Uganda: Is helping only making things worse?

The new anti gay laws in Uganda have sparked widespread criticism around the world. The Icelandic parliament, Althingi, will soon discuss a cross party resolution condemning the laws and calling for the re-organizing of humanitarian aid to Uganda with a focus on supporting gay and lesbian organizations in the poverty hit Center African state. Personally, I’m still not sure what to think of the proposed resolution. Why you might ask. Well, I’ll tell you.

The other day I read an interview on Icelandic news website with a Ugandan living in Iceland, Karim Birimumaso, who states that Ugandan President’s Yoweris Museveni’s decision to confirm the controversial laws was taken because other countries – USA in particular – were putting too much pressure on Uganda. He added that Ugandans don’t like other countries telling them what to do.

Arwen McKechnie, feminist and author at, writes how mistakenly countries around the world, particularly the western world, are pressuring Uganda, generating in strong local support at home:

“…But with every Facebook post I read on this topic, with every angry editorial from a human rights agency demanding immediate condemnation from the North and punishment of the Ugandan government, as if they were in fact a subservient state,  I see the positions of African nations becoming more and more entrenched. Our “helping” is making things worse, and it’s time to realize that and take a deep breath,” she writes.

Hmmm, does this ring any bells?

Maybe because it’s exactly the same argument being voiced by the Russia government, which seems becoming more intolerant with every step taken by the outside world to point out how horribly wrong it treats the LGBT community. In other words, I don’t see any signs that foreign pressure is helping matters any more in the case of Russia.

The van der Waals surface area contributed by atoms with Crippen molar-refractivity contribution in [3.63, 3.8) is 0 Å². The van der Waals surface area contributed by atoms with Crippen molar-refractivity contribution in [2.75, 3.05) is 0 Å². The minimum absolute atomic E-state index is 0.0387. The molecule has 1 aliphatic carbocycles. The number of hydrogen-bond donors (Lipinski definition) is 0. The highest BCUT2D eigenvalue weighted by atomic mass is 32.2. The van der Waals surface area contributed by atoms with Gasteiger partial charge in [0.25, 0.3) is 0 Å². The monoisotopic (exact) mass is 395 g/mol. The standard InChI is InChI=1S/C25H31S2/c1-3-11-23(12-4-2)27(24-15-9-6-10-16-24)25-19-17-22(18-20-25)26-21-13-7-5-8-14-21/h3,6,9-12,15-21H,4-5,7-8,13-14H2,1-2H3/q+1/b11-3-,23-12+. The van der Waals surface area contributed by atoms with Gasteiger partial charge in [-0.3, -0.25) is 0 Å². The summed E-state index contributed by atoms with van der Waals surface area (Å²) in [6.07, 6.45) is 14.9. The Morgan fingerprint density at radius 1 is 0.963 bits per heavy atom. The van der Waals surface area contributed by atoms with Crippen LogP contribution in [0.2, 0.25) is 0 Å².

Are we really any different?

The above mentions argument is something that even Icelanders should not only be familiar with but also be able to relate to. You see for years the US has asked Iceland to stop killing fin whales which are on International lists of endangered animals. But every time Washington raises its concerns Iceland’s position has toughened. The same has happened when the EU and 34 countries around the world have formerly protested against the so-called Icelandic whaling.

Icelandic whaling is of course no more a national industry then the few hot dog stands in Reykjavík center, because the fact of the matter is that the fin whaling is conducted by a single billionaire who spends his profit from other enterprises (mainly fisheries) to keep his “hobby” working.

Still, that doesn’t change Icelander’s point of view because the governments PR is working at home.  The official line is that ICELANDERS are whaling in a sustainable way and that WE have the right to utilize OUR own natural resources as WE please. International pressure has fueled this nationalistic sentiment.

So maybe Iceland and Uganda are not that far apart after all? At least not when it comes to dealing with international political pressure.

Solving problems without conflict

So what can then be done when countries such as Uganda Russia or Iceland say f*ck you to the rest of the world when criticised for violating wildlife conservation or human rights?

I do agree that too much foreign pressure can make things worse and stir up national sentiments, as we have indeed seen in Uganda, Russia or Iceland. Even so diplomatic pressure often serves its purpose in the long run. We have seen examples of that all over the world and throughout history. Apartheid, the former system of racial segregation in South Africa, being one of many.

In my experience working from within countries who’re abusing human rights or working against wildlife conservation, by educating, informing and engaging in a positive dialogue with their own politicians and general public, has ended with the best results. It’s usually a good way to move things forward.  After all you don’t have to look any further than to Iceland where the biggest changes in the history of LGBT rights, such as marriage equality, have been brought about from within to realise just that.

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